Libby Benedict was an educated woman with the resources to travel in Europe and Palestine. She also was able to return home to New York. She was, nevertheless, vocal about the plight of Jews, political theorists, women, and others who did not fit Hitler’s narrow vision for Germany and who were potential and actual casualties of Nazi brutality. In The Refugees, one of her four main refugee characters is Dr. Sophie Leitner who moves into the public world in Germany but cannot find, as a Jew, any dual outsider/insider identity or voice that enables her to improve her country from within. In Germany, Benedict’s character researched, published, and lectured on the status of women. Leitner’s study of how “women of the war age . . . had adjusted themselves economically in Germany” earned her the editorship of a sociological journal and she had begun to write for Social Democratic publications (Refugees 145). Now, Sophie Leitner says, just as Jewish women like herself “’had . . . acquired intellectual freedom,’” they have found themselves “neither . . . at home” as refugees, nor as Jews able to “’love Germany any more’” (Refugees 227). With widespread traditions of anti-Semitism and increasing restrictions on Jewish refugees in many countries, a Jewish woman refugee belongs nowhere.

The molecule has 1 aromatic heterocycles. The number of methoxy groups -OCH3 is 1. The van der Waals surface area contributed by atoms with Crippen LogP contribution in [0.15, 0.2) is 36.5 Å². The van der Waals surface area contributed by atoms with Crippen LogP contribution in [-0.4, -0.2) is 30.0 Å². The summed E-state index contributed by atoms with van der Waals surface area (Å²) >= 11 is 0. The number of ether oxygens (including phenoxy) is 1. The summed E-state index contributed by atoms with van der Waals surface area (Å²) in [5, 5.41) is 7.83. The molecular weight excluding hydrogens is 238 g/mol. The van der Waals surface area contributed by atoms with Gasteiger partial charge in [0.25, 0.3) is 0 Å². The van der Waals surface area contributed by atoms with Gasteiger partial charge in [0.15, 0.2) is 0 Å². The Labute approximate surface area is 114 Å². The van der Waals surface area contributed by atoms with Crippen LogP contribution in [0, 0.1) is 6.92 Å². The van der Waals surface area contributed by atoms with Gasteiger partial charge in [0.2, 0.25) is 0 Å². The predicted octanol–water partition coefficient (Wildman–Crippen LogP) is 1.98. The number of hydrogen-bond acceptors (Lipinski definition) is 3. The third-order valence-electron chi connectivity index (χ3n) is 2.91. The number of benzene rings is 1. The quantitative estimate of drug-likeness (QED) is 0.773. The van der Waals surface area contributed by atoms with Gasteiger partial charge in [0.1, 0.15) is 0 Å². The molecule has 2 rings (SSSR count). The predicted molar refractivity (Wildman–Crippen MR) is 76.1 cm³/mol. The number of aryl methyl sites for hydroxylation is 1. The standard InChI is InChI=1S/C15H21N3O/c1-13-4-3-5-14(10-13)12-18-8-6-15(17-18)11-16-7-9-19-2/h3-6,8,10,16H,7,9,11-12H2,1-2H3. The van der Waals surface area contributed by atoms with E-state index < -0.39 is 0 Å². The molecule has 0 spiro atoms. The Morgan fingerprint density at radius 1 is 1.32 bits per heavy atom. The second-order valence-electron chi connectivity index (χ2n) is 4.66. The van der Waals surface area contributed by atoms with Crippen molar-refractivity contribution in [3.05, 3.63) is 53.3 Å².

Benedict did not write another novel, but she continued to write short fiction. “While Millionaires are Made,” a 1938 short story in The London Mercury set in Paris, describes a big-production lottery drawing that exposes the futile dreams and tensions of three people who share a ticket. By September 1939, when England declared war, Libby Benedict was back in the United States, still voicing her concerns about refugees from Nazism. In the 1940s, she worked for Jewish and government committees and bureaus. She is listed as a member of a special department of the American Jewish Committee (“Reaction” 191), as Editorial Assistant and contributor to The Universal Jewish Encyclopedia (Contributors list), and, by 1945, as an employee of the News and Features Bureau of the Office of War Information (“Disillusionment” 4).